Britain: failing to teach the English the history of England

An unfashionable pursuit gets ignored. How can society integrate without an understanding of how England evolved?

In the UK, education is the responsibility of the national parliaments in Edinburgh, Cardiff, Belfast or London (doubling as the British legislature). There's a seemingly progressive need in England to connect the past to moral choices in modern society. All very fine in theory. 

And this placates the concerns of the migrant parents of children from myriad cultures who mix in classrooms in modern England. These adults bring with them prejudices and antagonistic attitudes which they instil in their kids. And recent educational practice tries to demonstrate better cultural awareness through the teaching of global history with the intention of integrating the children. Very laudable. 

But migrants leave behind their homelands to choose a fresh way of life. When they settle in England they make a new start. And while they bring with them their cultures, their children should be taught that their parents have made this move to a foreign land to begin again. The old prejudices must be left back in the land of their ancestors. 

These kids need to become valuable, integrated and productive participants in England, that new society their parents chose. And the children of long-standing English people have to have a fuller appreciation of their heritage.

In teaching English history, these children can learn about the waves of migration which formed the society. The invasions, unity and the painful process of evolution from feudalism to constitutional government.

The importance of:
  • The Celts arriving
  • The Roman occupation
  • The Angle- and Saxon-invasions
  • The Norse and Viking incursions and Danegeld
  • The unification of England
  • The Norman takeover
  • The 100 years War
  • The Reformation
  • The Civil War
  • The effect of the Huguenots' arrival and that of the Flemish weavers
  • The prison reform movement
  • The emancipation of the Slaves and the Catholics
  • The Agrarian and Industrial Revolutions
  • The Empire
  • The reasons for and rise of trade unionism and the workers' fight for decent conditions
  • The importance of the Suffragette movement and universal suffrage
  • The World Wars
  • The post-war National Debt
  • The impact and benefits of the docking of the MV Empire Windrush bringing the first Jamaicans and other Caribbean migrants
  • The absorbtion of the Asian refugees from Uganda and elsewhere in East Africa
  • The fight for homosexual equality
  • The campaign for freedom of information.

The list is extensive and covers everything from social to diplomatic to constitutional history. For in understanding English history, I believe, a modern cohesive society can be formed: one which appreciates why the place is the way it is, and how strategically important each individual's contribution can become.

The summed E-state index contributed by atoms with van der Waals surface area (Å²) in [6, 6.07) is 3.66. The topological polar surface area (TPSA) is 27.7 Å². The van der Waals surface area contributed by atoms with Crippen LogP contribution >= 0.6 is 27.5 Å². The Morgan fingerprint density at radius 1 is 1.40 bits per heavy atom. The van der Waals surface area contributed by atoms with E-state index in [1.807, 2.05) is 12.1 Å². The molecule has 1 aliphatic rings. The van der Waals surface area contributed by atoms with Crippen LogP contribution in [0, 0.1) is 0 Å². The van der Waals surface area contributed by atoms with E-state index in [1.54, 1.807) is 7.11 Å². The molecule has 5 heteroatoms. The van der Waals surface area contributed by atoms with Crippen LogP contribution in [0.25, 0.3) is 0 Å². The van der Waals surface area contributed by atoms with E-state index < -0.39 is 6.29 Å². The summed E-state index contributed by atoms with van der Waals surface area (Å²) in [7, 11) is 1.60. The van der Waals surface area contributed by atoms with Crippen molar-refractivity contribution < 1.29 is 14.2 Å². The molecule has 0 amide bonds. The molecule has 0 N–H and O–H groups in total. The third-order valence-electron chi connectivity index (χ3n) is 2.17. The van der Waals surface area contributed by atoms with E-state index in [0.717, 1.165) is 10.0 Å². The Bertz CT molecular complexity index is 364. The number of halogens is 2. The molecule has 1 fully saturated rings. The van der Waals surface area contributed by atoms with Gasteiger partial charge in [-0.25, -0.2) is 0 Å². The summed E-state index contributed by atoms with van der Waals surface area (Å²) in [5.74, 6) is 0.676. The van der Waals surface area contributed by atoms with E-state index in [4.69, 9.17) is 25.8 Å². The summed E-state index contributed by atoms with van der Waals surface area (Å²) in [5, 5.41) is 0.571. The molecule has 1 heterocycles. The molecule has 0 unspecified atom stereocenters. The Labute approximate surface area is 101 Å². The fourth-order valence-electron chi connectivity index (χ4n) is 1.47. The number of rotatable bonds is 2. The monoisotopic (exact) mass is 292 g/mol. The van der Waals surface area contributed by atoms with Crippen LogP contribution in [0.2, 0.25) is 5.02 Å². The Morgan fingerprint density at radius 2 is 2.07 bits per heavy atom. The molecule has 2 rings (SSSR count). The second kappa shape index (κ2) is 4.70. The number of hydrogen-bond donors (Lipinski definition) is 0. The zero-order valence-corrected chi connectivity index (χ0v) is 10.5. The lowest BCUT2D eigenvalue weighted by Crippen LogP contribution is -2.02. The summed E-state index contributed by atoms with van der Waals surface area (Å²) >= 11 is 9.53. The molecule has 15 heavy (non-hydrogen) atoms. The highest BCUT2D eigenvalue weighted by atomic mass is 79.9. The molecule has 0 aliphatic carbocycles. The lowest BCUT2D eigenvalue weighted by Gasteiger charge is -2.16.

One of the great facets of Englishness is our appreciation of eccentricity. Another is our almost unique capacity to laugh at ourselves. The ability to mock yourself and even rib your neighbour without rancour, is something that has to be instilled, it seems, into the children of people who's cultural backgrounds formed their characters differently.

    Of course, an understanding of the Holocaust, the Armenian genocide, the Rwandan genocide or the Pol Pot massacre of his own Cambodian people is vital to any general knowledge. But dwelling on ancient enmities between Serbs and Kosovars, Turks and Kurds, Pakistanis and Indians, or Irish Protestants and Catholics, only serves to distract kids from the really important matter: involving themselves in English society and being able to present a more valuable assessment of their own position within it to their parents back at home. The parents can't receive such schooling, so it's up to the educators to reach them via their own offspring.

    A friend of mine, who lives in Ibiza, spent many years there unable to speak Spanish. She knew little of Spanish history or culture, as she mixed mostly with other migrants to the Balearics. It was her own children who eventually taught her to speak Spanish as they returned home from school. It was these very kids who enabled her to better appreciate the uniqueness of being Spanish.

    Divorcing kids from England yet providing them with an appreciation of the world, is a wrong route to take if England is important to anyone living in England. And, I would have thought that England is pretty vital to everyone who has chosen to live there.

    One of the many underlying causes of recent riots was a feeling of a lack of belonging: no stake in society.  History can give someone a sense of belonging, of shared understanding and the prospect of a common future. I say that ignorance isn't bliss at all, but a recipe for discord.

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